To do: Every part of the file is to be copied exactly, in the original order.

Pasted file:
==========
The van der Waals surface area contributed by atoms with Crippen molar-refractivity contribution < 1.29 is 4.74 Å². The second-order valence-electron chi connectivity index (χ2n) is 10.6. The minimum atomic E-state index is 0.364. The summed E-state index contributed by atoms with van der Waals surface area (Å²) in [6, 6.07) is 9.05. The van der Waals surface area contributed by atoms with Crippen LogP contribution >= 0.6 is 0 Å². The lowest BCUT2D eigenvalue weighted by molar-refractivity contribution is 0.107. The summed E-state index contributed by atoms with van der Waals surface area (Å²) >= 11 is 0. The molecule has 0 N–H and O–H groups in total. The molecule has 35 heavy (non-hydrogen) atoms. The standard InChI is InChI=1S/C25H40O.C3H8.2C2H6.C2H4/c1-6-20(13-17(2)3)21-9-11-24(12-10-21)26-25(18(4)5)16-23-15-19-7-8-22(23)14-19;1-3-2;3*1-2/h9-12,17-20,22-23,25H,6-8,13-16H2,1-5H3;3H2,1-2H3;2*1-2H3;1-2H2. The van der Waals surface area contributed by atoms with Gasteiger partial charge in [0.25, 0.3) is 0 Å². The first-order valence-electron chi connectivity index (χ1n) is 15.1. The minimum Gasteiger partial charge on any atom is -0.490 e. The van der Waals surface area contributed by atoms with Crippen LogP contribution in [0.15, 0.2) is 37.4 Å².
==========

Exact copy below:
The van der Waals surface area contributed by atoms with Crippen molar-refractivity contribution < 1.29 is 4.74 Å². The second-order valence-electron chi connectivity index (χ2n) is 10.6. The minimum atomic E-state index is 0.364. The summed E-state index contributed by atoms with van der Waals surface area (Å²) in [6, 6.07) is 9.05. The van der Waals surface area contributed by atoms with Crippen LogP contribution >= 0.6 is 0 Å². The lowest BCUT2D eigenvalue weighted by molar-refractivity contribution is 0.107. The summed E-state index contributed by atoms with van der Waals surface area (Å²) >= 11 is 0. The molecule has 0 N–H and O–H groups in total. The molecule has 35 heavy (non-hydrogen) atoms. The standard InChI is InChI=1S/C25H40O.C3H8.2C2H6.C2H4/c1-6-20(13-17(2)3)21-9-11-24(12-10-21)26-25(18(4)5)16-23-15-19-7-8-22(23)14-19;1-3-2;3*1-2/h9-12,17-20,22-23,25H,6-8,13-16H2,1-5H3;3H2,1-2H3;2*1-2H3;1-2H2. The van der Waals surface area contributed by atoms with Gasteiger partial charge in [0.25, 0.3) is 0 Å². The first-order valence-electron chi connectivity index (χ1n) is 15.1. The minimum Gasteiger partial charge on any atom is -0.490 e. The van der Waals surface area contributed by atoms with Crippen LogP contribution in [0.15, 0.2) is 37.4 Å².